Please see our Covid-19 section for an update on the FCA’s Regulation round-up being published.
Please see the other sections for product specific updates relating to Covid-19.
FCA Regulation round-up – firms’ approaches to disclosure during Covid-19
On 20 August, the FCA published its Regulation round-up newsletter for August, which includes its views on firms’ approaches to disclosure during Covid-19. The FCA states that it has been monitoring and evaluating the disclosure of firms, to understand if they are providing consumers with enough support with their decisions. The FCA are impressed with how firms have approached disclosure during the crisis, and welcome the accessible and engaging disclosures that have been designed. The FCA hopes that firms will continue to design innovative disclosures that facilitate consumer understanding.
Please see our Capital Markets section for an update on the FCA publishing the 30th edition of its Primary Market Bulletin.
EBA response to the EC’s consultation on an Anti-Money Laundering/Combating the Financing of Terrorism (AML/CFT) action plan and the establishment of an EU level AML/CFT supervisor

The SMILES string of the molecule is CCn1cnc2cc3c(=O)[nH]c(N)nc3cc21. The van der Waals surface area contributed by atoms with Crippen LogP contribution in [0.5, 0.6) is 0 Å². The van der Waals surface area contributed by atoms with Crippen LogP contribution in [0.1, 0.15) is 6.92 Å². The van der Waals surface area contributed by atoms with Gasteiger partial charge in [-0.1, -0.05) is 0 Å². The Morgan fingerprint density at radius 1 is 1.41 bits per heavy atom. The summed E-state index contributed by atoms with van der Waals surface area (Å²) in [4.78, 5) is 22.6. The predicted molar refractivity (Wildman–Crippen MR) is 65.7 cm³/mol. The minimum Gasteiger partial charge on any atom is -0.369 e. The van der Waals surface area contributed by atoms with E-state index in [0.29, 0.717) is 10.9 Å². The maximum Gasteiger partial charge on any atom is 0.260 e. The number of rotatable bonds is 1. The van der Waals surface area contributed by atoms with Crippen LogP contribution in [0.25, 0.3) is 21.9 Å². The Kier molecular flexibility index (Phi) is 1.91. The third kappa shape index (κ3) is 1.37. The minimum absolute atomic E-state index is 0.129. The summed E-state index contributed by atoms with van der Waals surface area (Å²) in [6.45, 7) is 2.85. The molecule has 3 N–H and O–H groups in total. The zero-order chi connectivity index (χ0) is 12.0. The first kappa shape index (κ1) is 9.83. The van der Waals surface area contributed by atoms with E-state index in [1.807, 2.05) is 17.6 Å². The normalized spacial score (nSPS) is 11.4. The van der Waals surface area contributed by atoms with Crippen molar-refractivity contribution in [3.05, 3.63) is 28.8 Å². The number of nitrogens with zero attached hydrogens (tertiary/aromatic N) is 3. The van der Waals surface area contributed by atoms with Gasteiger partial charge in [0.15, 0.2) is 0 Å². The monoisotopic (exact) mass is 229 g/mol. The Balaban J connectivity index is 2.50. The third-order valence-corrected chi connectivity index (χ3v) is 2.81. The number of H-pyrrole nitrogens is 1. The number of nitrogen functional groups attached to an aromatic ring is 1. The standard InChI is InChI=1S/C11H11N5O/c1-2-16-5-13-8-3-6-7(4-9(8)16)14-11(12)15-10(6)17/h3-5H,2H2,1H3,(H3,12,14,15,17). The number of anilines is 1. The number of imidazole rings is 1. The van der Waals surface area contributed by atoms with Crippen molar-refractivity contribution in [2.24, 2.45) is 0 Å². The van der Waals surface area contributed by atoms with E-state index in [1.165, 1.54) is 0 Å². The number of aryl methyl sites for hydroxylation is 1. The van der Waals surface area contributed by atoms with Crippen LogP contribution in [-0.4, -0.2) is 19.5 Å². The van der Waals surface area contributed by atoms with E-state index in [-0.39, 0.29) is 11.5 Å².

On 19 August, the EBA published its response to the EC’s consultation on an AML/CFT action plan and the establishment of an EU level AML/CFT supervisor. In its response, the EBA sets out technical points that policy-makers should consider when deciding on the scope and powers of an EU-level supervisor for AML/CFT. The EBA is of the view that a comprehensive assessment of the current EU AML/CFT framework is necessary to ensure that the EU and its component parts are equipped to tackle ML/TF more effectively and efficiently. Specifically, the EBA recommends that the EC: (i) harmonise the EU’s legal framework to reduce the risk of gaps created by divergent approaches to incorporating EU AML/CFT law into national law; (ii) combine an ongoing role for national AML/CFT authorities with an EU-level AML/CFT supervisor in a ‘hub and spoke’ approach that builds on national AML/CFT authorities’ expertise and resources, and complement this with effective EU-level oversight for a consistent approach with comparable outcomes; and (iii) leverage on the EU’s existing AML/CFT infrastructure, including the EBA’s policy, data and information technology resources as well as the EBA’s European and international supervisory cooperation networks. The EBA has also published a letter to Valdis Dombrovskis (Executive Vice-President of the EC), summarising the response.